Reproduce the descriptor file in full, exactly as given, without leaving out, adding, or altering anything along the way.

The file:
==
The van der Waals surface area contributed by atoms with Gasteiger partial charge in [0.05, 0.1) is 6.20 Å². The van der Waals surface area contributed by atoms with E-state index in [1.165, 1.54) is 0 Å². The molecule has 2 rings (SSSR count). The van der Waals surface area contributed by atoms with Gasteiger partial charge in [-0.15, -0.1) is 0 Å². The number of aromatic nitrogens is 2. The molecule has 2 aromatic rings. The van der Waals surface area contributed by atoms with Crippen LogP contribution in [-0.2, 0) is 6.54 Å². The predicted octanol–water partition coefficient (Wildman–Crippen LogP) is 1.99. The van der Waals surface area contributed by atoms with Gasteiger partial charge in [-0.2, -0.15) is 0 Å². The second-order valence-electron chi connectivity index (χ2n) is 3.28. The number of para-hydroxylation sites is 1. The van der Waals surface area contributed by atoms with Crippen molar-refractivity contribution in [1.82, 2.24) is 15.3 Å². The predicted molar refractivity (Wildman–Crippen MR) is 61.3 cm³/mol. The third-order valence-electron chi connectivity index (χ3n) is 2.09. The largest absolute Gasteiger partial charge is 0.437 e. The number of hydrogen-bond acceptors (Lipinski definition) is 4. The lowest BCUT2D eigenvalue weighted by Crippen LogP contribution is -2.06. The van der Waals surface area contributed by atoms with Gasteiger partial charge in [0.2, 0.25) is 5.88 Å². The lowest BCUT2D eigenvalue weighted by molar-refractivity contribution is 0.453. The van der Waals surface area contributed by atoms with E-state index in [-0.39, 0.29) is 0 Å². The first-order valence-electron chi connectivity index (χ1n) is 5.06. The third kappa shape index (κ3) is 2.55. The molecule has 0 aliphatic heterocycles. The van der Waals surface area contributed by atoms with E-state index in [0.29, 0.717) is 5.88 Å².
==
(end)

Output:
The van der Waals surface area contributed by atoms with Gasteiger partial charge in [0.05, 0.1) is 6.20 Å². The van der Waals surface area contributed by atoms with E-state index in [1.165, 1.54) is 0 Å². The molecule has 2 rings (SSSR count). The van der Waals surface area contributed by atoms with Gasteiger partial charge in [-0.15, -0.1) is 0 Å². The number of aromatic nitrogens is 2. The molecule has 2 aromatic rings. The van der Waals surface area contributed by atoms with Crippen LogP contribution in [-0.2, 0) is 6.54 Å². The predicted octanol–water partition coefficient (Wildman–Crippen LogP) is 1.99. The van der Waals surface area contributed by atoms with Gasteiger partial charge in [-0.2, -0.15) is 0 Å². The second-order valence-electron chi connectivity index (χ2n) is 3.28. The number of para-hydroxylation sites is 1. The van der Waals surface area contributed by atoms with Crippen molar-refractivity contribution in [1.82, 2.24) is 15.3 Å². The predicted molar refractivity (Wildman–Crippen MR) is 61.3 cm³/mol. The third-order valence-electron chi connectivity index (χ3n) is 2.09. The largest absolute Gasteiger partial charge is 0.437 e. The number of hydrogen-bond acceptors (Lipinski definition) is 4. The lowest BCUT2D eigenvalue weighted by Crippen LogP contribution is -2.06. The van der Waals surface area contributed by atoms with Gasteiger partial charge in [0.2, 0.25) is 5.88 Å². The lowest BCUT2D eigenvalue weighted by molar-refractivity contribution is 0.453. The van der Waals surface area contributed by atoms with E-state index in [-0.39, 0.29) is 0 Å². The first-order valence-electron chi connectivity index (χ1n) is 5.06. The third kappa shape index (κ3) is 2.55. The molecule has 0 aliphatic heterocycles. The van der Waals surface area contributed by atoms with E-state index in [0.29, 0.717) is 5.88 Å².